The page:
This and that

Last night I watched a beautiful film - it has been out for a while but I never got around to watching it, I wish I had. It was MISS POTTER and I loved it - it has a G (general) rating, so it contained no bad language, violence,  etc... it was just beautiful.  Even though I don't know all the details of Beatrix Potters life, what was portrayed I think was probably a reasonably accurate account.  The only thing missing that I thought was critical to her life is the letters she wrote to her governess's children which then became her published stories - this part was completed skipped over.  Not sure why. 

What I didn't know was once she moved to the Lake District permanently and bought Hilltop she went and bought 4000 hectares of farming land so it wouldn't be developed and much later she donated the land back to the British people.  She was really quite an environmentalist way before her time. 

It had sad moments that needed a tissue, funny moments that brought on laughter and some cute moments when her paintings come to life.  This could have been over done, but it wasn't, once in a while whilst she was talking to the animals eg Jemima Puddle Duck they would start to move (but not in a Walt Disney way).  I would highly recommend it. 

* * *
I have finished a great book - it is for anyone who ever wondered about the things that they use every day - if you are like me, reading At Home by Bill Bryson - it is fascinating. From Amazon:
Bill Bryson was struck one day by the thought that we devote a lot more time to studying the battles and wars of history than to considering what history really consists of: centuries of people quietly going about their daily business - eating, sleeping and merely endeavouring to get more comfortable. And that most of the key discoveries for humankind can be found in the very fabric of the houses in which we live. This inspired him to start a journey around his own house, an old rectory in Norfolk, wandering from room to room considering how the ordinary things in life came to be. Along the way he did a prodigious amount of research on the history of anything and everything, from architecture to electricity, from food preservation to epidemics, from the spice trade to the Eiffel Tower, from crinolines to toilets; and on the brilliant, creative and often eccentric minds behind them.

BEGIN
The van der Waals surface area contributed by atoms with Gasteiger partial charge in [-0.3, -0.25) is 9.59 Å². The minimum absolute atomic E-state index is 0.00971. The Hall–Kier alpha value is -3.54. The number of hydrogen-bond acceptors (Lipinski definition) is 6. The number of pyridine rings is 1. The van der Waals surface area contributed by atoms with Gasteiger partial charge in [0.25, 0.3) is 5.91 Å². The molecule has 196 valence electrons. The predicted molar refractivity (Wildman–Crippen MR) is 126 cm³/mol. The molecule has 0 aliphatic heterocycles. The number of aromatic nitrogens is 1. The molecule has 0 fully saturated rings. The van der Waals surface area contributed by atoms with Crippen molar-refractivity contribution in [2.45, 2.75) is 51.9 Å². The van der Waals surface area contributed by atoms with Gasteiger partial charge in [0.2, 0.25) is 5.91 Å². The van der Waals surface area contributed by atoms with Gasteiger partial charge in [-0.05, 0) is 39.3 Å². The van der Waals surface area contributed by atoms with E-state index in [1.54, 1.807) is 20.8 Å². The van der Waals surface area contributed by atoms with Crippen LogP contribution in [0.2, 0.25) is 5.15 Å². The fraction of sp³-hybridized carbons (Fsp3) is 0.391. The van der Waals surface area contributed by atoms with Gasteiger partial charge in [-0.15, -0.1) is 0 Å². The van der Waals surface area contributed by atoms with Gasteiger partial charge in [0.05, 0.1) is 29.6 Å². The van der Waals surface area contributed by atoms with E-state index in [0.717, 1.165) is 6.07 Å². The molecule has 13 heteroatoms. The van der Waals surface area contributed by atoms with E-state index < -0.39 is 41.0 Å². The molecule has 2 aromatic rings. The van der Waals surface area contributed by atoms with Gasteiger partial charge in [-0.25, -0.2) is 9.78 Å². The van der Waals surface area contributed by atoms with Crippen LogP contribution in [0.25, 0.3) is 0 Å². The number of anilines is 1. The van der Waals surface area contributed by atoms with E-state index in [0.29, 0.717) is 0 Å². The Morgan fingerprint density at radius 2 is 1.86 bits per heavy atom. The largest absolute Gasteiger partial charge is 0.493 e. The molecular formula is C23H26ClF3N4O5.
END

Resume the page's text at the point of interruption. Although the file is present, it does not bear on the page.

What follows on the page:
This is the sort of book that I do this with “did you know. . . .”
  • the history of concrete and how it changed building
  • tax on glass and its affect on architecture
  • iron, steel and bricks
  • the life of the servant
  • export of ice from the USA to Great Britain
  • how many oak trees were needed to build a ship of the British navy
  • the affect of the railway on women gardening 
  • toilets and sewage (and death)
  • why people in the past did not wash (a real stinker)
  • the invention of power
  • bedding and bed-lice 
  • food (don't read this one whilst eating)
  • wall paper
  • and the list goes on and on
Bryson does on occasions wander off and it can be difficult to see where he is heading but this doesn’t matter in the end, as he is so full of facts and figures that the reader doesn’t mind the diversion.  What I particular liked about this book is it covers homes in both the UK and the USA and how they influences each other.    He doesn’t only focus on the domestic home, but he talks about some of the most famous homes ever built (including Blenheim Palace, Biltmore Estate,  Monticello and Castle Howard ) not only looking at the design, but the men behind some of the most remarkable building.

I would highly recommend it - soon I will read the one he has written about Britain.

* * *
 I have just come back from voting and I think I have turned into an icicle. To partake of the democratic process I stood outside in a grey damp school yard with icy winds blowing for 30mins.  My feet are still feeling cold and I have turned up the central heating to get a bit warmer and popped on my woolly slippers.

* * *
Do you know happens when you drop a container full of frozen peas in your kitchen - they go everywhere and Ruby (cat) spends the next week looking for them under the fridge!  They are roll for miles!!

* * *
Here are three cards that I have made this week using paper tole (3D pictures) and the car at the back is complete, just needs to be attached to a card and sent to my dad for Fathers Day. These are so much fun to make and in a moment I am making another one for Caius's friends birthday next week.

* * *
In a few hours I am off to sing . .